The Hatcher Junk (1643-1646)
The Hatcher Junk
The Hatcher Cargo was recovered from the wreck of a Chinese junk in the South China seas port of Batavia (today Jakarta) by Captain Michael Hatcher in 1983, and was later sold in the Netherlands. They were a small part of what, at the time, was the largest cargo of Chinese porcelain ever recovered in good condition from the sea. Captain Michael Hatcher and his crew brought up about 25,000 pieces of unbroken porcelain from the Hatcher junk those sold through four sales at Christies Amsterdam. The very wide diversity and quality of many of the pieces created great interest, and the date was established by the existence in the find of two pieces with the Chinese cyclical date for 1643.
Captain Michael Hatcher and his crew brought up about 25,000 pieces of unbroken porcelain from the Hatcher junk. Those sold through four sales at Christies Amsterdam. Captain Hatcher returned to the site in 1985 and salvaged over 2,000 more pieces, most of which were sold through a London dealer, Heirloom and Howard. The great majority of the 25,000 pieces were Jingdezhen blue and white, but there were also interesting groups of celadon, blanc-de-Chine, coloured wares and provincial blue-and-white. (Sheaf & Kilburn 1988, pp.8-19)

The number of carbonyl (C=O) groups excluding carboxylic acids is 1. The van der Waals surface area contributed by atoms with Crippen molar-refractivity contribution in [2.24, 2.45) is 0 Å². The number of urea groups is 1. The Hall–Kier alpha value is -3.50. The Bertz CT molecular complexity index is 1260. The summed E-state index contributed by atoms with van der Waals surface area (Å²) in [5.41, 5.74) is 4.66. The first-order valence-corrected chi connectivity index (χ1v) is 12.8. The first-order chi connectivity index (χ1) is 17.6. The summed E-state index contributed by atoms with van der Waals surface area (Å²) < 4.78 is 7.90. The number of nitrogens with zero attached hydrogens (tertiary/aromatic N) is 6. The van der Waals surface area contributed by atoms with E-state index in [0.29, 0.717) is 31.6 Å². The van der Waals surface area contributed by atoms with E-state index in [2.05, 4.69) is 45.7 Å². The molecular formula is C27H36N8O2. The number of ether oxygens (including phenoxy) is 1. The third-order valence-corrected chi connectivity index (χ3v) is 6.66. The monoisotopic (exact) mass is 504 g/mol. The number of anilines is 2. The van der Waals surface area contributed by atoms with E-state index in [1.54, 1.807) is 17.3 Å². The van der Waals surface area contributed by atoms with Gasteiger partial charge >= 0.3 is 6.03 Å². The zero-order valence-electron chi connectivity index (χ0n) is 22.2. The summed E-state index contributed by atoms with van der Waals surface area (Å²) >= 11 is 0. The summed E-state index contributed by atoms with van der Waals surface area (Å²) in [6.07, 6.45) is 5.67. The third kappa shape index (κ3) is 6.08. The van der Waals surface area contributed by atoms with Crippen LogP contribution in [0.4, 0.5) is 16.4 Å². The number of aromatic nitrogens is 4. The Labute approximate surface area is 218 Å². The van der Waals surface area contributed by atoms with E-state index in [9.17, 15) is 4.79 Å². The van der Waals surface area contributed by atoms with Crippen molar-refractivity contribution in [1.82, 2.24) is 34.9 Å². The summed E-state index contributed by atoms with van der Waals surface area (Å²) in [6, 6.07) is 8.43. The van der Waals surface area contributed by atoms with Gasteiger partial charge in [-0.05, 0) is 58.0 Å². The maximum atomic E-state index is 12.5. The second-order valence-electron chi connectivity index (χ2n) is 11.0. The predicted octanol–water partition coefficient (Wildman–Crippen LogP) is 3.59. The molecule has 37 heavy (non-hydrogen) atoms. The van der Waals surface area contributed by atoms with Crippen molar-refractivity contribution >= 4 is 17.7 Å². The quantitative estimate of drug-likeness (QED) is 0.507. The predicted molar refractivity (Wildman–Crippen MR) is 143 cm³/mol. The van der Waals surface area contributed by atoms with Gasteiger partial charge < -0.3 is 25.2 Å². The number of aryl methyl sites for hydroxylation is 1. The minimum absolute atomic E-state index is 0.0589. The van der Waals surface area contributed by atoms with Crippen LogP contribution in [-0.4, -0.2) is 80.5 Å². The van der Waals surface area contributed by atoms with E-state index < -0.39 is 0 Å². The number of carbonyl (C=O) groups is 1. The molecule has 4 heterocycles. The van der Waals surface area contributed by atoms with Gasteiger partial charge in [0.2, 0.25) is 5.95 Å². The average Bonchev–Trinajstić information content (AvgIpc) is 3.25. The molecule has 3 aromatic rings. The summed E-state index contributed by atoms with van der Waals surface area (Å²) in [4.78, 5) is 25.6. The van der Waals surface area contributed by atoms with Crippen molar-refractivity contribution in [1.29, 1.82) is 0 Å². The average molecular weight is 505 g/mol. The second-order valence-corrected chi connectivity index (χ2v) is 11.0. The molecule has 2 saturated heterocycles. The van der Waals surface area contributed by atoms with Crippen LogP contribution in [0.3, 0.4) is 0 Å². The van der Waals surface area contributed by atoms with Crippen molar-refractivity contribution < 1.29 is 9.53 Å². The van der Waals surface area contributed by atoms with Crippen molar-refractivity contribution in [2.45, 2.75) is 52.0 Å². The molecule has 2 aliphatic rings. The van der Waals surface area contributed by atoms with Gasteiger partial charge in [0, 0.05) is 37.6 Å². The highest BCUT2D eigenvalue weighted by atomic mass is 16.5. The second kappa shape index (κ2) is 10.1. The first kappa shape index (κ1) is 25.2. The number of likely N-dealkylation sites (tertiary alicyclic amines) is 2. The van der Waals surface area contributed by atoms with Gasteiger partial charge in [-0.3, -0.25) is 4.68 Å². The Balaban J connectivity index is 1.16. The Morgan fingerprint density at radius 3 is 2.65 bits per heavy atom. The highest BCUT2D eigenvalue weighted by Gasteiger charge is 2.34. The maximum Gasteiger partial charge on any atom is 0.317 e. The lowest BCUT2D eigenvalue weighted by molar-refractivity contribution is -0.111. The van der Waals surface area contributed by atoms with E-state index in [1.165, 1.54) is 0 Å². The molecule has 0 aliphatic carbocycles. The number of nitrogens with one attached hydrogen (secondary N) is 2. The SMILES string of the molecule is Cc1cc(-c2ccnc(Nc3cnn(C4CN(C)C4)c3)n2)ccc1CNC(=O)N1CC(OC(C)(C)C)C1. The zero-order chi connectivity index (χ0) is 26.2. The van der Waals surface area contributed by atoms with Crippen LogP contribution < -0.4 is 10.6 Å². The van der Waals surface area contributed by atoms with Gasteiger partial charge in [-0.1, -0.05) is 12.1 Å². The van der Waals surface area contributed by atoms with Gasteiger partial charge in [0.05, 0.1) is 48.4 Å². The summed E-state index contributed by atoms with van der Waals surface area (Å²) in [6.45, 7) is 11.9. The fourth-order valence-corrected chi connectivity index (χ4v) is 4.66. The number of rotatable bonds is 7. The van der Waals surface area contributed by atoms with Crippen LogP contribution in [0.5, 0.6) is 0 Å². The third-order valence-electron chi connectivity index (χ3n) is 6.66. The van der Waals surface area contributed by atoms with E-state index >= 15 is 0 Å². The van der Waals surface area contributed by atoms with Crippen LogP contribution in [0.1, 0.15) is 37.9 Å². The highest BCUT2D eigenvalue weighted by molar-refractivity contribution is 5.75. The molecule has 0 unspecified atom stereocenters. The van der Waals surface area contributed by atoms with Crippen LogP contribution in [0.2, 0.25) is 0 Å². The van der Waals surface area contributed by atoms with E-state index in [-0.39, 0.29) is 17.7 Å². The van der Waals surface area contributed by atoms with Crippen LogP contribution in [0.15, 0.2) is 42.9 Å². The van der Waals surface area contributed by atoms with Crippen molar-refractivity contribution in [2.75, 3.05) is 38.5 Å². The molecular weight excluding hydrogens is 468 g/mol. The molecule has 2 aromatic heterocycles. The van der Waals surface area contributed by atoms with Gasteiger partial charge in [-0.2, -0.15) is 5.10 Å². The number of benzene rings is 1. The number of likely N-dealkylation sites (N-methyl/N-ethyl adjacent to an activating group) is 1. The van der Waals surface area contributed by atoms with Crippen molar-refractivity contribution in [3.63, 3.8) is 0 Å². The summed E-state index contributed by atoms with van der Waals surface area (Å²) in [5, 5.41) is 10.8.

The ship was almost certainly sailing from China to the Dutch base at Batavia from where cargoes were purchased and transhipped to Dutch East Indiamen for their journey to Europe.
The range of shapes of wares available in the Hatcher junk illustrates what a south Asian porcelain trading vessel of the mid-17th Century might be expected to contain. The cargo also includes objects which normally did not reach the West. This wreck should be seen in its historical context. There was a Dutch pewter jug found in the wreck, which certainly suggests a connection with the Dutch East India Company, (Vereenigde Oost-Indische Compagnie VOC), headquarters at Batavia. The native Ming dynasty was overthrown in 1644 and the resulting civil war substantially upset Chinese trade with the VOC and other western powers. The rebellion interrupted Junk trade to the VOC headquarters at Formosa, the entrepot for ceramics bound ultimately for Batavia. The contents of this wreck suggest a considerable conservatism in the production of Chinese domestic blue-and-white for the first half of the 17th Century. Types of kraak porcelain which were discovered in the Witte Leeuw wreck (which sank in 1613) are closely mirrored in the porcelain of this ship, 30 to 40 years later, it is often said that the Dutch were very conservative in their porcelain taste during the first half the 17th century. It may well be that the VOC went on buying kraak type wares, and the reason why such large amounts of dishes, bowls and jars survived especially in the Netherlands, is that, in fact, there was no export porcelain alternative readily available which the VOC could buy in quantity from Chinese trading Junks. Many of the smaller pieces offered from this wreck bear earlier reign-marks, mostly of the late Ming Emperors none unfortunately of Tianqi or Chongzheng, but equally none with Kangxi marks or cyclical dates for the earliest years of the Manchu Qing dynasty. (Amsterdam 1985, pp.7-8)
Currently there are no "The Hatcher Junk" wares for sale.